Adam and I are staying at the Peace Corps Workstation tonight and tomorrow to watch the election returns on television. I haven’t seen American news in over a year, and I think the elections are always a fun TV event, so it’ll be fun. But I also need to pay close attention to the state-by-state breakdown and the political analysis so I can discuss it when we return to site—I am sure I will get lots of questions.

Bon Voting!

Speaking In Public, Dancing In Public

Batuku has been a consistent presence in me and Adam’s Peace Corps experience from the start. Batuku is thought to be the oldest Cape Verdean musical genre. It is performed by women seated in a semicircle, with homemade drums on their laps, and a dancer or two standing before the group. (Sometimes men participate as well.) The singing is in a call and response format. For most of the song, the dancer stands in place and shuffles her feet in time with the music. Toward the end of the song, she starts shaking her butt, while holding her upper and lower body rigidly in place. Batuku started with drumming and dance brought to the islands by continental Africans. The Portuguese government and the Catholic church tried to suppress it because it was seen as “African.” Nowadays, it’s extremely popular—most towns have a group, which is usually formed as an arm of a community association. I had heard about Batuku before I came to Cape Verde and I was very curious. I didn’t have to wait long to see it; only a couple weeks into PST I caught a performance in the Assomada town square. But truth be told, I was underwhelmed at first.

I started to gain appreciation for Batuku during homestay. Our Pre-service training required Small Enterprise Development volunteers to develop a small community project. Through a community meeting, Adam and I learned that the Batuku group wanted help improving its organizational management, with the ultimate goal of making money through performances and CD sales. Through the project, we developed friendships with the batukaderas and I saw the social significance of Batuku groups. The women invited us to their practices and to a baby shower, where I saw the music performed with passion and joy.

At the baby shower. For celebrations, people often dance to Batuku with a bottle of wine on their head… I don’t know what it means.

The group played at our dispidida (going-away party), and I very quickly learned that there is no way I can escape being ‘invited’ to da kutornu (dance). Which is fine, because Batuku is way more fun when you’re a participant, rather than a mere spectator.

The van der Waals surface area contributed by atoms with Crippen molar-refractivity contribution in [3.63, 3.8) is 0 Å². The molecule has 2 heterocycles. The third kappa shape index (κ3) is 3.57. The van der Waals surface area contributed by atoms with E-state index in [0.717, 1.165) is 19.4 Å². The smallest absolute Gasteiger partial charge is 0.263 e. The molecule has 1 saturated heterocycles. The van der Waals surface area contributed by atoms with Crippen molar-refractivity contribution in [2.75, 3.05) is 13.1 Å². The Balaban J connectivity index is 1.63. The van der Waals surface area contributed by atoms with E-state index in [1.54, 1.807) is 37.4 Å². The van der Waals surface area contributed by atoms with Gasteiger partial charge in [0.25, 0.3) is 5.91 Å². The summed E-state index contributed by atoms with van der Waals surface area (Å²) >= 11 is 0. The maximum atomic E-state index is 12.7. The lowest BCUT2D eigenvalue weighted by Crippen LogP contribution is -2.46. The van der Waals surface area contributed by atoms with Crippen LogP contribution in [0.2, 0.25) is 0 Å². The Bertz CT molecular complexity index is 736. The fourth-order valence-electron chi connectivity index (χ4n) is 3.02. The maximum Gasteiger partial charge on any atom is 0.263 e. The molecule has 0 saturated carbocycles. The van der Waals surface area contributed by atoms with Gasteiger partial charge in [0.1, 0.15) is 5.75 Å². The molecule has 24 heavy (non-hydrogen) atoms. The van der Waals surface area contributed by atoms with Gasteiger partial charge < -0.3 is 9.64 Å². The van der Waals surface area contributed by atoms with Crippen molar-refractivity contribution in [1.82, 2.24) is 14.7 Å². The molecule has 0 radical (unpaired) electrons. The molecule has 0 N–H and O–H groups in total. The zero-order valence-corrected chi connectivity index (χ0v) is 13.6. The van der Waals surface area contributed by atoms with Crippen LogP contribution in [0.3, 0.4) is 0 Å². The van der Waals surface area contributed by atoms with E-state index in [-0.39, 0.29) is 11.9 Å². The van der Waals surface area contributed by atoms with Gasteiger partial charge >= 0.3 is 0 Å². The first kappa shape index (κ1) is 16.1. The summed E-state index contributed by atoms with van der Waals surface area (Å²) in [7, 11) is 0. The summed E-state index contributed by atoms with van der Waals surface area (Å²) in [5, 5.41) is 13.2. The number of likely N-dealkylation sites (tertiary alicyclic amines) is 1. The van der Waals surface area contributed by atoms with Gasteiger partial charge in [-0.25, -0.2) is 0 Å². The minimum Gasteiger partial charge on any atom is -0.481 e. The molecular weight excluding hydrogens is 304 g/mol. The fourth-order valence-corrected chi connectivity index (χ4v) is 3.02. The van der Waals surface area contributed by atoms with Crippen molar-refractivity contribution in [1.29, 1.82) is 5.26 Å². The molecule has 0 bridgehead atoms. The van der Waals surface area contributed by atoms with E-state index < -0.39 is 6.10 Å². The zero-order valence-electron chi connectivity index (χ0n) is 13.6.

This was in front of my largest audience yet, at Parents’ Day.

Don’t be mistaken. They are laughing at me, not with me. It’s a constant.

After Adam and I got to site we became acquainted with a local community association that is focused, among other areas, on growing tourism-related business in town. Adam and I had already seen that many tourists—domestic and foreign—pass through our town, but that local residents don’t benefit much from the traffic. Cape Verdeans come here to relax in the waterfalls during the rainy season, and they stop to eat and drink. The vast majority of international visitors, however, drive through town in buses to visit the National Botanic Garden as part of volta di ilha (‘round the island) tours that rapidly pass through a handful of major attractions. To me and Adam, it seemed that the tours lacked opportunities for the tourists to interact with and learn about the local culture and people. We started to think about ways that we could work with the community association.

Then we had a visit from the Batuku group from our homestay town, and a project idea fell into our laps. The group came to our town to celebrate their second anniversary. Their visit is a story unto itself, in which forty women—from schoolchildren to grandmothers—arrived in an open bed truck with all the makings of a feast, right down to the napkins and birthday cake.

Singing Happy Birthday to the group.

After eating, we walked to the botanic garden, where the women were going to see the sights and play a few songs. As we entered the garden, we saw a tourist bus loading up to depart. The tourists were intrigued by our drumming, singing, reveling parade. Their guide got excited as she realized this opportunity to explain and demonstrate the musical form of Batuku. That evening, Adam and I talked about how cool it would be if our town’s Batuku groups could earn a little money by performing at the Botanic Garden, as part of the group tour packages.

Walking to the botanic garden.

Pretty soon, we learned that Peace Corps Cape Verde would be closing, and we decided to advance the Batuku project as a secondary project. We pitched the idea to the community association president, and he linked us up with the Batuku group. We had hoped that the group members would have a central role in negotiating the project, but in the end time constraints and formalities meant that Adam and I did much of the groundwork. Adam and I consulted with them continually as the project advanced. We located an interested tourism agency, and the next step is for the association president to negotiate details.

The project got some attention recently at a tourism forum hosted by our local camara (county government). The theme of the forum was “Partnerships and Synergies for Touristic Development of [Our Town].” In the midst of feeling nostalgic about leaving, I was happy for the chance to present my and Adam’s community project publicly. Naively, I formatted a few snapshots to act as a backdrop while I spoke, and outlined important points in my notebook. As the forum opened, I realized that I was to present at the end of a program that included the National Minister of Tourism, the Director of Tourism for Santiago Island, two Master’s candidates in Tourism, and the conselho’s (county’s) head of tourism. Yikes!